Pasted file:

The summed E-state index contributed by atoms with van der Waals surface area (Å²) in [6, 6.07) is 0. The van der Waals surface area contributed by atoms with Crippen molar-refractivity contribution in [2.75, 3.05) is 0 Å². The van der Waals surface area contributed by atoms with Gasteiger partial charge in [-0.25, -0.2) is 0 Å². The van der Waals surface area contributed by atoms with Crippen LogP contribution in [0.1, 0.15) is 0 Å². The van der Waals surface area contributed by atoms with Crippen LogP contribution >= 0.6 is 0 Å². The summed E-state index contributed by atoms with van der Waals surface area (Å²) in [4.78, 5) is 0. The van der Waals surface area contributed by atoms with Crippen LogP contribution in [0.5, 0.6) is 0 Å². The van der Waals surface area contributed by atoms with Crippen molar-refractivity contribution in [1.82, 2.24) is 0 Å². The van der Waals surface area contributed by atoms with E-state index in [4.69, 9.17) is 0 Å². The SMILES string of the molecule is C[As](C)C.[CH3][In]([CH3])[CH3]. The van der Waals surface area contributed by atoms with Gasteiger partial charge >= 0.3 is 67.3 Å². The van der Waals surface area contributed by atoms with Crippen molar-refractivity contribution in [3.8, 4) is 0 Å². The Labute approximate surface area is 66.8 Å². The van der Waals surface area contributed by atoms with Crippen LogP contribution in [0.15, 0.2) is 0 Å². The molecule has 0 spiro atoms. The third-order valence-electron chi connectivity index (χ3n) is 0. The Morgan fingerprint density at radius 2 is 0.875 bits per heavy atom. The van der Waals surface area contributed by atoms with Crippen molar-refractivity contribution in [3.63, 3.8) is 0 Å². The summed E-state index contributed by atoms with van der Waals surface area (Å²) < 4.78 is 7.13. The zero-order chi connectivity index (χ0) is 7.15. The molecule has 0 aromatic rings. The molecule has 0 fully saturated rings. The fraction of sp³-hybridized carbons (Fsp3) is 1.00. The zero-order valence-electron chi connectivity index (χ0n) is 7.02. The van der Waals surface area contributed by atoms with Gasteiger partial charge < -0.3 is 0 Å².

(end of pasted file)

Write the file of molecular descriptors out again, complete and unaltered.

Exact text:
The summed E-state index contributed by atoms with van der Waals surface area (Å²) in [6, 6.07) is 0. The van der Waals surface area contributed by atoms with Crippen molar-refractivity contribution in [2.75, 3.05) is 0 Å². The van der Waals surface area contributed by atoms with Gasteiger partial charge in [-0.25, -0.2) is 0 Å². The van der Waals surface area contributed by atoms with Crippen LogP contribution in [0.1, 0.15) is 0 Å². The van der Waals surface area contributed by atoms with Crippen LogP contribution >= 0.6 is 0 Å². The summed E-state index contributed by atoms with van der Waals surface area (Å²) in [4.78, 5) is 0. The van der Waals surface area contributed by atoms with Crippen LogP contribution in [0.5, 0.6) is 0 Å². The van der Waals surface area contributed by atoms with Crippen molar-refractivity contribution in [1.82, 2.24) is 0 Å². The van der Waals surface area contributed by atoms with E-state index in [4.69, 9.17) is 0 Å². The SMILES string of the molecule is C[As](C)C.[CH3][In]([CH3])[CH3]. The van der Waals surface area contributed by atoms with Gasteiger partial charge >= 0.3 is 67.3 Å². The van der Waals surface area contributed by atoms with Crippen molar-refractivity contribution in [3.8, 4) is 0 Å². The Labute approximate surface area is 66.8 Å². The van der Waals surface area contributed by atoms with Crippen LogP contribution in [0.15, 0.2) is 0 Å². The molecule has 0 spiro atoms. The third-order valence-electron chi connectivity index (χ3n) is 0. The Morgan fingerprint density at radius 2 is 0.875 bits per heavy atom. The van der Waals surface area contributed by atoms with Crippen molar-refractivity contribution in [3.63, 3.8) is 0 Å². The summed E-state index contributed by atoms with van der Waals surface area (Å²) < 4.78 is 7.13. The zero-order chi connectivity index (χ0) is 7.15. The molecule has 0 aromatic rings. The molecule has 0 fully saturated rings. The fraction of sp³-hybridized carbons (Fsp3) is 1.00. The zero-order valence-electron chi connectivity index (χ0n) is 7.02. The van der Waals surface area contributed by atoms with Gasteiger partial charge < -0.3 is 0 Å².